Update on Velopharyngeal Closure in Young Children During early speech development, the velopharyngeal mechanism may play a major role in the rapid expansion of a child's repertoire of speech sounds. Results of a longitudinal study suggest that, during spontaneous speech, velopharyngeal closure is largely complete by the age of 19 months. There is evidence, however, of differences ... Article
Article  |   March 12, 2018
Update on Velopharyngeal Closure in Young Children
Author Affiliations & Notes
  • Kate Bunton
    Department of Speech, Language, and Hearing Sciences, University of Arizona, Tucson, AZ
  • Disclosures
    Disclosures ×
  • Financial: This work was supported in part by NIH/NIDCD R01 DC010140, R01 NIH R01-DC011275, and NSF BCS-1145011.
    Financial: This work was supported in part by NIH/NIDCD R01 DC010140, R01 NIH R01-DC011275, and NSF BCS-1145011.×
  • Nonfinancial: Portions of this data were previously presented at the 2017 annual convention of the American Speech-Language-Hearing Association.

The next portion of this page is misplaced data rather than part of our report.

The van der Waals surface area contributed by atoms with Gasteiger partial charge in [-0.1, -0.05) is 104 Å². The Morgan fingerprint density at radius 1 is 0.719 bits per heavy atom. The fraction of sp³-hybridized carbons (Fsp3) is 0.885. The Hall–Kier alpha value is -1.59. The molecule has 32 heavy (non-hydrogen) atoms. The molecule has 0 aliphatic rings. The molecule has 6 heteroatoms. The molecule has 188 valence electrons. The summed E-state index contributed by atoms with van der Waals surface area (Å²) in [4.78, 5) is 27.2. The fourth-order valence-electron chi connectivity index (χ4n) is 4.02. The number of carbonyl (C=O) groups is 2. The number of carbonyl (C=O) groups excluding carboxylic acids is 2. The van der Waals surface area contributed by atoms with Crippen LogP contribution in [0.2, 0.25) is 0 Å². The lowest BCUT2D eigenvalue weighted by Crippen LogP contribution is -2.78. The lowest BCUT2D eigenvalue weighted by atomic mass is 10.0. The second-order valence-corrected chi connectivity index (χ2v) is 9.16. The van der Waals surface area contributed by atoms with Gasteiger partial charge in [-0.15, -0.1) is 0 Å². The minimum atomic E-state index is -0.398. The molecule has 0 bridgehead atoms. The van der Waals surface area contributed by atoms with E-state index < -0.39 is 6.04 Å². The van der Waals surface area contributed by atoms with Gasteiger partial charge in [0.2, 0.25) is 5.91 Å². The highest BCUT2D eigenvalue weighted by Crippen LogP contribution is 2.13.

Nonfinancial: Portions of this data were previously presented at the 2017 annual convention of the American Speech-Language-Hearing Association.×
Article Information
Speech, Voice & Prosody / Part 1
Article   |   March 12, 2018
Update on Velopharyngeal Closure in Young Children
Perspectives of the ASHA Special Interest Groups, March 2018, Vol. 3, 4-12. doi:10.1044/persp3.SIG5.4
History: Received September 8, 2017 , Revised November 22, 2017 , Accepted December 29, 2017
Perspectives of the ASHA Special Interest Groups, March 2018, Vol. 3, 4-12. doi:10.1044/persp3.SIG5.4
History: Received September 8, 2017; Revised November 22, 2017; Accepted December 29, 2017

During early speech development, the velopharyngeal mechanism may play a major role in the rapid expansion of a child's repertoire of speech sounds. Results of a longitudinal study suggest that, during spontaneous speech, velopharyngeal closure is largely complete by the age of 19 months. There is evidence, however, of differences in the consistency of velopharyngeal closure between sound categories. This finding has implications for early speech assessment and intervention decisions in clinical populations.

Acknowledgment
Work was supported in part by NIH/NIDCD R01 DC010140, R01 NIH R01-DC011275, and NSF BCS-1145011.
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